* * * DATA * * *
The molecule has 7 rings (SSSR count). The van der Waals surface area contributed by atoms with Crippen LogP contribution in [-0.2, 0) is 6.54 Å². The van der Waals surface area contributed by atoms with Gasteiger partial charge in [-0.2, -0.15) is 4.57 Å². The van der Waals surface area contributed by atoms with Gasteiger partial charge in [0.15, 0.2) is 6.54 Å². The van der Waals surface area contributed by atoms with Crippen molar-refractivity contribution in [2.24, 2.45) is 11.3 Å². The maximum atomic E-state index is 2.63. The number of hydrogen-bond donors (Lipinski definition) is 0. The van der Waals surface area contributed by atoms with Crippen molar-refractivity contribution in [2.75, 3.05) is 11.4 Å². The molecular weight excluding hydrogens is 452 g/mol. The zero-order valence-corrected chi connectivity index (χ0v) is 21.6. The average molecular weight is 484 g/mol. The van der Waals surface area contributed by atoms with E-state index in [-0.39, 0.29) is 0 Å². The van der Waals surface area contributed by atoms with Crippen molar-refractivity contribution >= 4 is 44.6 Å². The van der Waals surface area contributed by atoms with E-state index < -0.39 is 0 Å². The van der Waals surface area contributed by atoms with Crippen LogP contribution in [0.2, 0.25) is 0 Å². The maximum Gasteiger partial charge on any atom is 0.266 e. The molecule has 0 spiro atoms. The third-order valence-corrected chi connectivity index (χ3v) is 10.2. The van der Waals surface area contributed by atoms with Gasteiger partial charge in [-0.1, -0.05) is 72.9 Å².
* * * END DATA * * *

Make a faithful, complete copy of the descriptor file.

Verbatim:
The molecule has 7 rings (SSSR count). The van der Waals surface area contributed by atoms with Crippen LogP contribution in [-0.2, 0) is 6.54 Å². The van der Waals surface area contributed by atoms with Gasteiger partial charge in [-0.2, -0.15) is 4.57 Å². The van der Waals surface area contributed by atoms with Gasteiger partial charge in [0.15, 0.2) is 6.54 Å². The van der Waals surface area contributed by atoms with Crippen molar-refractivity contribution in [2.24, 2.45) is 11.3 Å². The maximum atomic E-state index is 2.63. The number of hydrogen-bond donors (Lipinski definition) is 0. The van der Waals surface area contributed by atoms with Crippen molar-refractivity contribution in [2.75, 3.05) is 11.4 Å². The molecular weight excluding hydrogens is 452 g/mol. The zero-order valence-corrected chi connectivity index (χ0v) is 21.6. The average molecular weight is 484 g/mol. The van der Waals surface area contributed by atoms with E-state index in [-0.39, 0.29) is 0 Å². The van der Waals surface area contributed by atoms with Crippen molar-refractivity contribution >= 4 is 44.6 Å². The van der Waals surface area contributed by atoms with E-state index < -0.39 is 0 Å². The van der Waals surface area contributed by atoms with Crippen LogP contribution in [0.2, 0.25) is 0 Å². The maximum Gasteiger partial charge on any atom is 0.266 e. The molecule has 0 spiro atoms. The third-order valence-corrected chi connectivity index (χ3v) is 10.2. The van der Waals surface area contributed by atoms with Gasteiger partial charge in [-0.1, -0.05) is 72.9 Å².